Cheap Weddings: Is That An Oxymoron?
I am overwhelmed by weddings this year.
My hubby and I went to a destination wedding in Costa Rica in March. My coworker just got married in Florida over the weekend. My brother-in-law is tying the knot at the end of this month. Hubby's high school friends are walking down the aisle just one week later. And a college friend has invited me to her nuptials in New Orleans in October.
All of these weddings have one thing in common: They're expensive, both for the bride and groom and for the guests.
According to The Wedding Report, a market research firm, about 2.2 million people are expected to get married this year. But the recession is apparently weighing on love: The average couple is expected to spend $20,398 on their wedding, down from $21,814 last year, a 6.5 percent decline.
Some folks have tried to get sneaky about cutting costs. I talked to one wedding coordinator recently who told me that brides-to-be are telling hotels that they're merely planning a big party -- they're afraid mentioning the "W"-word will result in higher rates. Meanwhile, some companies are embracing recession chic. Windows Catering in Washington recently launched a "wedding stimulus package" of eight pre-set menus that start at $80 per person, with a free 100-person wedding cake thrown in.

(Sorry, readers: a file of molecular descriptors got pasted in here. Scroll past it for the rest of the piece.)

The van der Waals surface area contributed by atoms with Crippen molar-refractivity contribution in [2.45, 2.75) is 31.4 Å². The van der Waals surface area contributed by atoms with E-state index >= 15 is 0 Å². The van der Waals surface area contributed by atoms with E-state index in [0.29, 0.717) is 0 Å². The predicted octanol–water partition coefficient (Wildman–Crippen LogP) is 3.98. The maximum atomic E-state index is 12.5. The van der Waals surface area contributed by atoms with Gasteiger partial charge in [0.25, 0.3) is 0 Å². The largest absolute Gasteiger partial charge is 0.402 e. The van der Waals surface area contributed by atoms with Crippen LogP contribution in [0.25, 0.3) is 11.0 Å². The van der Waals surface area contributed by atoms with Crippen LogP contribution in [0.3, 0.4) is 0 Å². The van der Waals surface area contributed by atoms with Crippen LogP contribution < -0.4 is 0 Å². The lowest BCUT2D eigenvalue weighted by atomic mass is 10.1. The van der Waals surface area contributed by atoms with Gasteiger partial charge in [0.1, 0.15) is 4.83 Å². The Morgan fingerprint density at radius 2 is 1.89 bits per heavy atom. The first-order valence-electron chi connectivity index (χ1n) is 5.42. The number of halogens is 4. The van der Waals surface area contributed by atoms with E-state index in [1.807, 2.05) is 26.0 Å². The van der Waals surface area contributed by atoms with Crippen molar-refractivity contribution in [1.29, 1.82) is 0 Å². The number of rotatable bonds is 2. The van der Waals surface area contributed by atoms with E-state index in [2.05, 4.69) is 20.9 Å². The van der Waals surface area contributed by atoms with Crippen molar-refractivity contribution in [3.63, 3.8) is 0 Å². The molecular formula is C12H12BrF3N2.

“With an unpredictable economy upon us, we want to make it easier for brides to make choices as well as save time and money”, chef and proprietor Henry Dinardo said.
For those of us whose attendance has been cordially requested, SmartMoney has a useful guide to wedding gift-giving etiquette. The advice basically amounts to just sucking it up, but remembering your budget. Not Made of Money also offers some good ideas for alternative, low-cost gifts, such as nicely framed photos.
Personally, I don't see anything wrong with handing over a check with a thoughtful note. The one thing my hubby and I needed more than anything after our wedding was cold, hard cash. (Actually, we could still use cash. So if you haven't sent us our wedding gift yet, now is the time!) In Vietnamese culture, all the guests try to give an amount that is equal to the cost of their attendance, typically about $100 per person. This often results in the bride and groom actually making money from their wedding, rather than losing it.
I know this idea is anathema to many Americans, but to me it's just practical. I bet any bride would appreciate even a $25 check more than a fancy cheese grater.
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